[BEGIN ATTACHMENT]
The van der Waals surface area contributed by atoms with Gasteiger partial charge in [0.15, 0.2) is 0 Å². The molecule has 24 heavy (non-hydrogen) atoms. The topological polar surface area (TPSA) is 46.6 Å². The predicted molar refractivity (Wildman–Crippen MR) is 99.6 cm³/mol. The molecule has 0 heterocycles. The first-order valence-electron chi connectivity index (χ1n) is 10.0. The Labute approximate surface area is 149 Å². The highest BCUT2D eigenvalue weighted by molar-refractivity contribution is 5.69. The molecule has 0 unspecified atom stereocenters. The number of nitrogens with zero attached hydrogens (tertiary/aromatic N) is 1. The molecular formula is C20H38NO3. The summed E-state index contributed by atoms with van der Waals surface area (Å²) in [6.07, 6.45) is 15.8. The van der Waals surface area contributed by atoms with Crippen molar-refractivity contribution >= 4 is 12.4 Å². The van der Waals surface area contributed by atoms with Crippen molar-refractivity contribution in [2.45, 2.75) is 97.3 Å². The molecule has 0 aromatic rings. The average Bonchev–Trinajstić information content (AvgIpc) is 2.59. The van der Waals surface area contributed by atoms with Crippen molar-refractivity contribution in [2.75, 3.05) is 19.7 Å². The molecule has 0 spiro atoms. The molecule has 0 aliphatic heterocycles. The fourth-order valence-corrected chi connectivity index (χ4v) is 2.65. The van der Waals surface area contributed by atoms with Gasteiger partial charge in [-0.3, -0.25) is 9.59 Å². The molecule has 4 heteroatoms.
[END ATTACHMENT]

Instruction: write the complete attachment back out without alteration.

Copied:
The van der Waals surface area contributed by atoms with Gasteiger partial charge in [0.15, 0.2) is 0 Å². The molecule has 24 heavy (non-hydrogen) atoms. The topological polar surface area (TPSA) is 46.6 Å². The predicted molar refractivity (Wildman–Crippen MR) is 99.6 cm³/mol. The molecule has 0 heterocycles. The first-order valence-electron chi connectivity index (χ1n) is 10.0. The Labute approximate surface area is 149 Å². The highest BCUT2D eigenvalue weighted by molar-refractivity contribution is 5.69. The molecule has 0 unspecified atom stereocenters. The number of nitrogens with zero attached hydrogens (tertiary/aromatic N) is 1. The molecular formula is C20H38NO3. The summed E-state index contributed by atoms with van der Waals surface area (Å²) in [6.07, 6.45) is 15.8. The van der Waals surface area contributed by atoms with Crippen molar-refractivity contribution >= 4 is 12.4 Å². The van der Waals surface area contributed by atoms with Crippen molar-refractivity contribution in [2.45, 2.75) is 97.3 Å². The molecule has 0 aromatic rings. The average Bonchev–Trinajstić information content (AvgIpc) is 2.59. The van der Waals surface area contributed by atoms with Crippen molar-refractivity contribution in [2.75, 3.05) is 19.7 Å². The molecule has 0 spiro atoms. The molecule has 0 aliphatic heterocycles. The fourth-order valence-corrected chi connectivity index (χ4v) is 2.65. The van der Waals surface area contributed by atoms with Gasteiger partial charge in [-0.3, -0.25) is 9.59 Å². The molecule has 4 heteroatoms.